England's mana from heaven

As England prepare to meet Australia tomorrow, Steve Bale talks to the indispensable Dean Richards RRichardsDeaoRichardsRichardssomething very interesting about Dean Richards
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The Independent Online
One day England really will have to learn to cope without Dean Richards, but for now he remains the nearest thing to indispensable. So much so that with him they have a chance of going all the way and winning the World Cup; without him they would be hard-pressed to go any further by beating Australia in tomorrow's quarter-final in Cape Town.

So when the manager and captain were implying in Durban that the absence of England's most-capped No 8 from the pool matches against Argentina and Italy was some sort of opportunity, in the sense that the team had to show they were not reliant on this one man, they were probably pulling our legs. With Richards, England find it hard to lose; without him, they find it easier than they care to contemplate.

Just as well, then, that the hamstring injury that at one awful stage threatened to put him out of the tournament healed in time for him to play his usual inspirational role when England finally put some decent rugby together, against Western Samoa. This is not just an outstanding player; this is England's talisman, their lucky charm.

Not that he would ever say so, despite the fact that he has not played in any of England's defeats since they lost the first match of the 1991 World Cup to New Zealand. "It's a fallacy," he said. "We have a side capable of playing without Dean Richards. It's a case of finding the right balance. I think I've been very lucky, and you have to remember I've been in some losing England sides as well."

Richards, a Leicestershire PC, is 32 next month and has been around the England team for nine years, so he is talking about rather ancient history. He may - he does - find the endless acclamation excruciating, but the common denominator in every one of England's more recent defeats has been that Richards has been missing and sorely missed.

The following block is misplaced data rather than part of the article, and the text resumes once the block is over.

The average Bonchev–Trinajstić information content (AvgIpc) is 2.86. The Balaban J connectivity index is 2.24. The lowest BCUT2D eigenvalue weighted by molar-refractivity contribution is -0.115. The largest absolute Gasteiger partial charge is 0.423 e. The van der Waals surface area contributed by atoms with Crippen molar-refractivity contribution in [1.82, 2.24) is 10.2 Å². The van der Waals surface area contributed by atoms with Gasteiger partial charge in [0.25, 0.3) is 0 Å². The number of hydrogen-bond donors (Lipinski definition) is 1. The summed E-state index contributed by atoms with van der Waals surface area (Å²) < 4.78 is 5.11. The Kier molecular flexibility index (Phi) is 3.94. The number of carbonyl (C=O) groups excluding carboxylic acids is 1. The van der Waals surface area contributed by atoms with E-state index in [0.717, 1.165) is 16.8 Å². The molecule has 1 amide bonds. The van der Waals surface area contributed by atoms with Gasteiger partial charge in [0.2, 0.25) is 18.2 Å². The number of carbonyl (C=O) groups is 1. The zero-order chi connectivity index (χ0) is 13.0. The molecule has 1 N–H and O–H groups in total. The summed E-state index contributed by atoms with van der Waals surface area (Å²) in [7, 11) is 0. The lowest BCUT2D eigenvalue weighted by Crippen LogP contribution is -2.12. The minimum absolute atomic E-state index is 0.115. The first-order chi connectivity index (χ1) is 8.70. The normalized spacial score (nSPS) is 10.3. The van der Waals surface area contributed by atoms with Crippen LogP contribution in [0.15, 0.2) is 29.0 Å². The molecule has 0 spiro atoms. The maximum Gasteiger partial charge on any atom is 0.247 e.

In 1994, when they lost to Ireland and South Africa, he was injured. In 1993, when they lost to Wales and Ireland, he had been dropped. By the time they lost the 1991 World Cup final to Australia he had been dropped. Since he figured in that defeat by the All Blacks, Richards has been on the winning side in all 15 of his games for England.

That said, it is for his performance that he is so admired, and for the astonishingly galvanic effect he has on others around him. "Immense," says Jack Rowell, the manager. "He is a special man." "Awesome," says Will Carling, the captain. "I don't understand much about forward play but I do understand that we have one of the most influential players in the world game."

Quite why this should be so is a puzzle. Richards has the gait of a drunken sailor, a shambling appearance as far removed from the asceticism and athleticism of the modern international as it is possible to get. Yet he has uncanny tactical sense and phenomenal skill, as well as something less definable: an aura best described by the Maori word mana.

Wayne Shelford, the former All Black captain, had it. Gavin Hastings, the Scotland captain, has it. Dean Richards has it in abundance. "When I first had a game in Leicester's first team with Dean, I said to him it was an honour and privilege to play with him," Tony Underwood, his England team-mate, said.

Underwood then had a dusty response. "He told me to shut up and stop being stupid. Anyway, it's not that you feel exactly insecure when he isn't playing, but when he's there you feel quite invincible.